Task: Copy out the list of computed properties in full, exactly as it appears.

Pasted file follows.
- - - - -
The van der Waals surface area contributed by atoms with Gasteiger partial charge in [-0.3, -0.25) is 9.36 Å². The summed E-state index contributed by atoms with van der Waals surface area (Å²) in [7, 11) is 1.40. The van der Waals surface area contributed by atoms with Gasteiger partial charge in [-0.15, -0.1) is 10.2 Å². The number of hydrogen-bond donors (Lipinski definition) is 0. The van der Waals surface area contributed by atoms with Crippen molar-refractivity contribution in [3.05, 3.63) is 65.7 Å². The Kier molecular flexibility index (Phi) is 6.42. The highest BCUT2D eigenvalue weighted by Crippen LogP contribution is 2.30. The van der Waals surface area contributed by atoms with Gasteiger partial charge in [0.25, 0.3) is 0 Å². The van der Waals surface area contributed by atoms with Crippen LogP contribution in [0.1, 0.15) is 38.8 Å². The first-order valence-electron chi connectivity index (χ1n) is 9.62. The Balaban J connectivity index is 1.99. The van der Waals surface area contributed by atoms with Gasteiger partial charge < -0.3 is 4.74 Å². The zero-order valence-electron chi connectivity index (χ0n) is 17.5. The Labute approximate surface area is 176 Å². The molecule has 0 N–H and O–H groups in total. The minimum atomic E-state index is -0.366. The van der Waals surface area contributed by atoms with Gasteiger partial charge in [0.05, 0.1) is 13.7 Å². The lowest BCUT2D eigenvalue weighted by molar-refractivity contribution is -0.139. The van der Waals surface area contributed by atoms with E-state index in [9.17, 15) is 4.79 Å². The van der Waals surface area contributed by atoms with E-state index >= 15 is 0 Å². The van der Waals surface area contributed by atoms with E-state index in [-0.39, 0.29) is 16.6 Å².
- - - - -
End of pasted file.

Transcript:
The van der Waals surface area contributed by atoms with Gasteiger partial charge in [-0.3, -0.25) is 9.36 Å². The summed E-state index contributed by atoms with van der Waals surface area (Å²) in [7, 11) is 1.40. The van der Waals surface area contributed by atoms with Gasteiger partial charge in [-0.15, -0.1) is 10.2 Å². The number of hydrogen-bond donors (Lipinski definition) is 0. The van der Waals surface area contributed by atoms with Crippen molar-refractivity contribution in [3.05, 3.63) is 65.7 Å². The Kier molecular flexibility index (Phi) is 6.42. The highest BCUT2D eigenvalue weighted by Crippen LogP contribution is 2.30. The van der Waals surface area contributed by atoms with Gasteiger partial charge in [0.25, 0.3) is 0 Å². The van der Waals surface area contributed by atoms with Crippen LogP contribution in [0.1, 0.15) is 38.8 Å². The first-order valence-electron chi connectivity index (χ1n) is 9.62. The Balaban J connectivity index is 1.99. The van der Waals surface area contributed by atoms with Gasteiger partial charge < -0.3 is 4.74 Å². The zero-order valence-electron chi connectivity index (χ0n) is 17.5. The Labute approximate surface area is 176 Å². The molecule has 0 N–H and O–H groups in total. The minimum atomic E-state index is -0.366. The van der Waals surface area contributed by atoms with Gasteiger partial charge in [0.05, 0.1) is 13.7 Å². The lowest BCUT2D eigenvalue weighted by molar-refractivity contribution is -0.139. The van der Waals surface area contributed by atoms with E-state index in [9.17, 15) is 4.79 Å². The van der Waals surface area contributed by atoms with E-state index >= 15 is 0 Å². The van der Waals surface area contributed by atoms with E-state index in [-0.39, 0.29) is 16.6 Å².